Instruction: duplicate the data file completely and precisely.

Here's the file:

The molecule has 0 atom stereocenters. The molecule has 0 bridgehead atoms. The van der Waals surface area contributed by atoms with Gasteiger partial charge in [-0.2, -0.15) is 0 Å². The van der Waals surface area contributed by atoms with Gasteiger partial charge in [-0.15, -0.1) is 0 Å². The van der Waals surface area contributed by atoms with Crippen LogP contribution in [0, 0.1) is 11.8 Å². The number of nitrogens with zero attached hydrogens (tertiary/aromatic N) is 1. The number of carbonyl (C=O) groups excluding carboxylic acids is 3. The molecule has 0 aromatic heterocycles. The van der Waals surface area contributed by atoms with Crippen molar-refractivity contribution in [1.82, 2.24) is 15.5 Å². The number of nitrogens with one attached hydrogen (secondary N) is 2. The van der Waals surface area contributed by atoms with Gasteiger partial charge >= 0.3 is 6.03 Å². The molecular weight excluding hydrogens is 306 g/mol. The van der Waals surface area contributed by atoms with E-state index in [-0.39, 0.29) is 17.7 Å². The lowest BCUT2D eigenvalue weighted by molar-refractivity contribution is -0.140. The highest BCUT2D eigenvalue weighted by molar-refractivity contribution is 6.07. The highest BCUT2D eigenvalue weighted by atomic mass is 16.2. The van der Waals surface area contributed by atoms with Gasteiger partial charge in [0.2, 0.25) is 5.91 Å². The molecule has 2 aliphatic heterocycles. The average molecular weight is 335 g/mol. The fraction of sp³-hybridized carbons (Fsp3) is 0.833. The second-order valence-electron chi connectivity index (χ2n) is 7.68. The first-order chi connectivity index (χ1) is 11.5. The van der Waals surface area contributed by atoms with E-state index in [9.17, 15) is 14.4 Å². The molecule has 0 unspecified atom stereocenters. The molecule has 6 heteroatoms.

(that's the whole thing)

The molecule has 0 atom stereocenters. The molecule has 0 bridgehead atoms. The van der Waals surface area contributed by atoms with Gasteiger partial charge in [-0.2, -0.15) is 0 Å². The van der Waals surface area contributed by atoms with Gasteiger partial charge in [-0.15, -0.1) is 0 Å². The van der Waals surface area contributed by atoms with Crippen LogP contribution in [0, 0.1) is 11.8 Å². The number of nitrogens with zero attached hydrogens (tertiary/aromatic N) is 1. The number of carbonyl (C=O) groups excluding carboxylic acids is 3. The molecule has 0 aromatic heterocycles. The van der Waals surface area contributed by atoms with Crippen molar-refractivity contribution in [1.82, 2.24) is 15.5 Å². The number of nitrogens with one attached hydrogen (secondary N) is 2. The van der Waals surface area contributed by atoms with Gasteiger partial charge >= 0.3 is 6.03 Å². The molecular weight excluding hydrogens is 306 g/mol. The van der Waals surface area contributed by atoms with E-state index in [-0.39, 0.29) is 17.7 Å². The lowest BCUT2D eigenvalue weighted by molar-refractivity contribution is -0.140. The highest BCUT2D eigenvalue weighted by molar-refractivity contribution is 6.07. The highest BCUT2D eigenvalue weighted by atomic mass is 16.2. The van der Waals surface area contributed by atoms with Gasteiger partial charge in [0.2, 0.25) is 5.91 Å². The molecule has 2 aliphatic heterocycles. The average molecular weight is 335 g/mol. The fraction of sp³-hybridized carbons (Fsp3) is 0.833. The second-order valence-electron chi connectivity index (χ2n) is 7.68. The first-order chi connectivity index (χ1) is 11.5. The van der Waals surface area contributed by atoms with E-state index in [9.17, 15) is 14.4 Å². The molecule has 0 unspecified atom stereocenters. The molecule has 6 heteroatoms.